It seems like I've made way more progress in two weeks of vision therapy with syntonics than I had with 30 months without. I really thought there was something wrong or ususual about my brain that was the reason for progress to be so slow, like my brain lacked plasticity or myelination.
This session went alright. It only started getting a bit more challenging five minutes into the workout when I started turning up the volume on the lazy eye. It seems as though I've gained quite a bit of conscious control over how much my brain engages that eye. Before I talked about how I used visualization to turn that eye on, but now turning it on is much simpler. It's almost as simple as flexing a muscle. You just think it and it's done.
It reminds me of when I was around ten and I would watch my brother flex his pecs in the mirror (he was 14). I was curious as to how he did that, because I didn't have conscious control over that muscle in isolation. He said that what he did is that he clenched his fist, and then he noticed that if he clenched it hard enough his pec would contract. He would notice the way that the pec felt when that happened and then he would try to replicate that feeling on its own without engaging any other muscle. And it worked. And I tried the same thing and with practice I got the same result.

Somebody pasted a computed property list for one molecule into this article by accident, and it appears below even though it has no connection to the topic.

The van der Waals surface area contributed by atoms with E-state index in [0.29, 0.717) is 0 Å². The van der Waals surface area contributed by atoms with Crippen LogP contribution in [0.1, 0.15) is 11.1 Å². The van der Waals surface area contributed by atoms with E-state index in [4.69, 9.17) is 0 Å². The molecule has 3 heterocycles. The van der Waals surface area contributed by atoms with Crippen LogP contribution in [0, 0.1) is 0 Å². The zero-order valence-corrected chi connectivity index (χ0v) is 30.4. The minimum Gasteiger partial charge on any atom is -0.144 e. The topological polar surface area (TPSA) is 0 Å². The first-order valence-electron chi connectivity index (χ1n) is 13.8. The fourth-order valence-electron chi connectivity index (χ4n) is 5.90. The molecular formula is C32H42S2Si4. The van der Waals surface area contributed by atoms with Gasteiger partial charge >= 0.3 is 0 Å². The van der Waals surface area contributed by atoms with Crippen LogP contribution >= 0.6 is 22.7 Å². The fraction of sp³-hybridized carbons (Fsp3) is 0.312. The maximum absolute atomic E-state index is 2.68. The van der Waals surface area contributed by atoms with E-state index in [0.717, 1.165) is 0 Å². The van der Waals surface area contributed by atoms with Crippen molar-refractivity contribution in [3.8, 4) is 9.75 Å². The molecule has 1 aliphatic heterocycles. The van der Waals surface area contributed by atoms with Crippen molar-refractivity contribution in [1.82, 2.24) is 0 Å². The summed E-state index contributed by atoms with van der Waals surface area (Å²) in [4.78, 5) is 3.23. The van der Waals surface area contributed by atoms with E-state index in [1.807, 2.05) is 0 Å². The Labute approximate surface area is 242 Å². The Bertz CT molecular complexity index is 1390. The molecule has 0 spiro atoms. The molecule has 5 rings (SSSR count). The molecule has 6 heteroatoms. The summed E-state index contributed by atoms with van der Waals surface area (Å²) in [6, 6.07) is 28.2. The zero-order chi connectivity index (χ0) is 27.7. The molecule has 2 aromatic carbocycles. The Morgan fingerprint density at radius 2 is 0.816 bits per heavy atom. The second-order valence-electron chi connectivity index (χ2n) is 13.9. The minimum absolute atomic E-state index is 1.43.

That said, that feeling of gaining control over a part of your physiology that you previously didn't have control over, is a familiar feeling. The feeling of being able to control the brightness of the light and control the brain's engagement of the lazy eye feels very similar to that feeling of being able to control my pecs. I suspect that learning to control an unusual and untrained part of your physiology might be helpful to people who are trying to gain stereoscopic vision. The process is similar. Granted, I'm sure there's a hell of a lot more wiring that needs doing with vision since sight requires such precise control of the eyeballs.
The saccades exercise was better than ever before. The hardest part is saccading to the extreme bottom right. But today it was very easy. It's not perfect yet, but it's significantly better than it ever was. I suppose that's proof that the issue wasn't mechanical but neurological.
There's another thing I want to mention that I thought about before, but hadn't got around to it. They say that syntonics can cause mood swings and tiredness. I haven't yet experienced either of those things.